A fleet of 37 Montgomery County Ride On buses have been permanently removed from service after a bus fire Wednesday morning in Silver Spring.
County government officials said Wednesday they do not know what caused the fire in the out-of-service bus, but the blaze follows a series of fires reported over the past three years involving similar buses.
Union officials have previously raised concerns over the continued use of the Champion bus model in question, as leaders said up to 12 buses have caught fire in similar incidents.
“It was just stupid luck that we haven’t had any injuries,” said Gino Renne, president of Local 1994, the union that represents approximately 10,000 general services employees, including bus drivers, in the county.
County Executive Isiah “Ike” Leggett made the decision to pull the buses from service soon after the Wednesday morning fire was reported, calling the move “the right thing to do to ensure the safety of the public and our bus drivers.”
Officials began work earlier this year to replace the Champion buses in the county’s Ride On fleet. The county should receive 20 of the replacement buses by next week and the remainder by mid-August, Montgomery County spokesman Patrick Lacefield said. He did not have an estimate Wednesday on the cost to replace the buses.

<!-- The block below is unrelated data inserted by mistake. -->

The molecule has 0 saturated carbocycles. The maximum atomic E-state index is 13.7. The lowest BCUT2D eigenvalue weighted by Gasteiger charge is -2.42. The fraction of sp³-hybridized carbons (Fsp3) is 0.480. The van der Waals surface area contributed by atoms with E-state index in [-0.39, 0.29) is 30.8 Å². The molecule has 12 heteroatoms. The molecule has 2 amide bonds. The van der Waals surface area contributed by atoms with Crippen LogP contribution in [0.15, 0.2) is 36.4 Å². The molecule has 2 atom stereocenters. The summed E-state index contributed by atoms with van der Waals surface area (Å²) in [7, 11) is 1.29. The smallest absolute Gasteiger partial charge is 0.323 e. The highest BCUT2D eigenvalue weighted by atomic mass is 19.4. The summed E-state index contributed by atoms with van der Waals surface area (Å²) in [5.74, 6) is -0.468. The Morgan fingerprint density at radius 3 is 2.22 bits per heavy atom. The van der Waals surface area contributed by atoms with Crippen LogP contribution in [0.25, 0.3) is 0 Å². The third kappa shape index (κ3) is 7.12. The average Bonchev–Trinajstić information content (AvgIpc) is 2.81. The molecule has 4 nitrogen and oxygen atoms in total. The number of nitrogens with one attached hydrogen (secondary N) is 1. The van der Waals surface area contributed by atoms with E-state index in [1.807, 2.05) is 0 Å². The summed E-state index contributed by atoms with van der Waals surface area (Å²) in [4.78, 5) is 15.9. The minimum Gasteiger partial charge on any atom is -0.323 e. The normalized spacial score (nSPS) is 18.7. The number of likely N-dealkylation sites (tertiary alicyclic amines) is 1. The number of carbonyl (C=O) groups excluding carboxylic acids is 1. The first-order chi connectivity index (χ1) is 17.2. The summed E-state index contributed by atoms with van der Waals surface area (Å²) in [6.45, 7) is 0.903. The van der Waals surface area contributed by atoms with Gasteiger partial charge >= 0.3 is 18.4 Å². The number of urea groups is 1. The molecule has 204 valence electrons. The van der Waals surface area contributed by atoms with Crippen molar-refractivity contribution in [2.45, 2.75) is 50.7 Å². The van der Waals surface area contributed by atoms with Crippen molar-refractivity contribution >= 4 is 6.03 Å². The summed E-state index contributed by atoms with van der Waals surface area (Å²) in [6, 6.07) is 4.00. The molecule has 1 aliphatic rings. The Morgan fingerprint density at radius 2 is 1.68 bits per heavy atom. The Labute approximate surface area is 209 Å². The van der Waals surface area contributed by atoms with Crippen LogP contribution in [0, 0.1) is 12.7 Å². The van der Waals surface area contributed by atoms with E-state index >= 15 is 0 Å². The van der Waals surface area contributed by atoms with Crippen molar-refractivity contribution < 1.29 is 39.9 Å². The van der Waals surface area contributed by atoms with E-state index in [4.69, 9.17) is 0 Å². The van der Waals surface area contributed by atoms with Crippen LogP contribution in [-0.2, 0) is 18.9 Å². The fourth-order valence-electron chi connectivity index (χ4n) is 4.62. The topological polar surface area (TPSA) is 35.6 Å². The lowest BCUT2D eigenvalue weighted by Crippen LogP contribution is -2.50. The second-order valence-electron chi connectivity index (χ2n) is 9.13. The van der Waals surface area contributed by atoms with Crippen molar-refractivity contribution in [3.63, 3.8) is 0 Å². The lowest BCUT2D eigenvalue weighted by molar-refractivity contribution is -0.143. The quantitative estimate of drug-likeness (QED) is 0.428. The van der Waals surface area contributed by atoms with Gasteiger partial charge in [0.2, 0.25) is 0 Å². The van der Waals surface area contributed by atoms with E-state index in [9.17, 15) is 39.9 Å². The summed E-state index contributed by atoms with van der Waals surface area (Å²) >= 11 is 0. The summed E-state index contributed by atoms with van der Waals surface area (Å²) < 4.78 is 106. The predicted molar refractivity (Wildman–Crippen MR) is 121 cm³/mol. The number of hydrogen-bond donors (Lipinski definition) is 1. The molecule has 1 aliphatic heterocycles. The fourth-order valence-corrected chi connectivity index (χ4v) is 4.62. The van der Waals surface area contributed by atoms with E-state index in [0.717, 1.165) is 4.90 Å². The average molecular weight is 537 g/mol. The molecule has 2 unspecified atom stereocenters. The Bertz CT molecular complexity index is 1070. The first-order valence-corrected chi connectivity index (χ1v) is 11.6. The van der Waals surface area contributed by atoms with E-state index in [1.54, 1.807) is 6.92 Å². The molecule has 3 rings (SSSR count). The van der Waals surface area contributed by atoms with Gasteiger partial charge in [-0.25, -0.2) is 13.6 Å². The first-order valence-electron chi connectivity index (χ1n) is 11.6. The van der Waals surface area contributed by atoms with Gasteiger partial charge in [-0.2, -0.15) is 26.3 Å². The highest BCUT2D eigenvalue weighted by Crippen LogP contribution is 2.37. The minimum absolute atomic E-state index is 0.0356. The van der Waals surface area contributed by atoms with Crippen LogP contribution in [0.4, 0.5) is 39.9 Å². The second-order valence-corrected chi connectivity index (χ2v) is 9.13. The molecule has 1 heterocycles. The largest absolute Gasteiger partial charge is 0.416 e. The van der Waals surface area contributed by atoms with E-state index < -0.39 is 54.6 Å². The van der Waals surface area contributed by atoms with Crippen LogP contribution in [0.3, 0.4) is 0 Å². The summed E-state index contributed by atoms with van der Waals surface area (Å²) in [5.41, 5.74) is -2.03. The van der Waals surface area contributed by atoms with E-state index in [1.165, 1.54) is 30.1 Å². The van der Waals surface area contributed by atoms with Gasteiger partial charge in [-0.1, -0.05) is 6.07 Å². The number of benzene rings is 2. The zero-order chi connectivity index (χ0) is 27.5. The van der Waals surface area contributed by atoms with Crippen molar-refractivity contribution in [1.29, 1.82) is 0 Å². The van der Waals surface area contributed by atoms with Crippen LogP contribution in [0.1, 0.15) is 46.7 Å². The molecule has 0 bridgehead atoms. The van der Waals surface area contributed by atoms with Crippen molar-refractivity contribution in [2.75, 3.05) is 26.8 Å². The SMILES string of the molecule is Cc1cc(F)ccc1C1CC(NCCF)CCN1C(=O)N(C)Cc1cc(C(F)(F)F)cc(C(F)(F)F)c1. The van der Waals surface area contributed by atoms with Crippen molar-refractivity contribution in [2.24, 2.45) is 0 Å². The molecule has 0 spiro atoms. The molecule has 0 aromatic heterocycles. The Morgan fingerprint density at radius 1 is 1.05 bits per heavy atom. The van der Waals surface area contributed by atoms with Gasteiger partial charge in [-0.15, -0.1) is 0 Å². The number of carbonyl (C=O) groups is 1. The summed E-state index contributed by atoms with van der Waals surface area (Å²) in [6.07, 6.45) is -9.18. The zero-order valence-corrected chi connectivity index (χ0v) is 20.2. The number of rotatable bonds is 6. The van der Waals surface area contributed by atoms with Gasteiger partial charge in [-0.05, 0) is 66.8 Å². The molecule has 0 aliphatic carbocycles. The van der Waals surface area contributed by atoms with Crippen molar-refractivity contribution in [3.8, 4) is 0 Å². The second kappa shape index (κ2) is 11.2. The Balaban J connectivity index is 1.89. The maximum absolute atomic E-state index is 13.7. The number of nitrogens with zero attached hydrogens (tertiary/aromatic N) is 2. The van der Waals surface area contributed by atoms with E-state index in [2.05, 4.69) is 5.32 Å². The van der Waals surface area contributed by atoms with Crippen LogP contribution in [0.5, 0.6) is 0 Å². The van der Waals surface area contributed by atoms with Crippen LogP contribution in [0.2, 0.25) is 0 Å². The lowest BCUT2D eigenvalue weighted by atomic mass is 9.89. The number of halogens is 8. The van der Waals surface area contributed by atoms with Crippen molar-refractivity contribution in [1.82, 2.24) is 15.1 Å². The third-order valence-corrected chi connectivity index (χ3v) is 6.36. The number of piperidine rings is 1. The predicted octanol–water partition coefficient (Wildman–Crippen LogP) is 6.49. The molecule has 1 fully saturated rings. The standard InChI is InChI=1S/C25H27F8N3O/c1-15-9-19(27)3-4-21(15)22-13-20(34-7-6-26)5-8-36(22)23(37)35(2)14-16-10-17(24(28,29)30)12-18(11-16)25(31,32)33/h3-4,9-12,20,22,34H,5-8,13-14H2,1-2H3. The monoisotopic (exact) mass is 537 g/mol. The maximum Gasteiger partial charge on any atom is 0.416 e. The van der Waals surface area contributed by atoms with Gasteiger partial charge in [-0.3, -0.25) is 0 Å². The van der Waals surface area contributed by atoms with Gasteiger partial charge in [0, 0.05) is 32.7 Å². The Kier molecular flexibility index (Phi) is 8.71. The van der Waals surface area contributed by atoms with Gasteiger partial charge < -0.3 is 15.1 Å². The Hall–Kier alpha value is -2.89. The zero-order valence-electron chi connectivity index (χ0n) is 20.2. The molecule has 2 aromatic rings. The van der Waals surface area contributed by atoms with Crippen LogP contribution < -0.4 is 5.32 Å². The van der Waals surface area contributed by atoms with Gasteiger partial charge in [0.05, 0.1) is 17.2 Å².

Ride On staff and the Department of General Services were working Wednesday afternoon to address the issues with bus services that could result from the abrupt removal of the buses from service. The 37 buses pulled from the fleet Wednesday will be stripped by mechanics in order to sell salvageable parts on the open market, Mr. Renne said.
An investigation by the National Highway Traffic Safety Administration into the Champion buses, which are manufactured by Navistar Inc., is ongoing, the agency confirmed Wednesday.
The buses have been problematic since they were first purchased by the county in 2007, and the union advised against buying them, believing at the time that the specific model would not be able to hold up against the wear and tear, Mr. Renne said.
“It’s all because those buses were not designed to endure the constant stress, the constant heat, the constant demand,” he said. “Buses are on the road up to 18 or 20 hours a day.”
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Andrea Noble is a crime and public safety reporter for The Washington Times. She can be reached at firstname.lastname@example.org.
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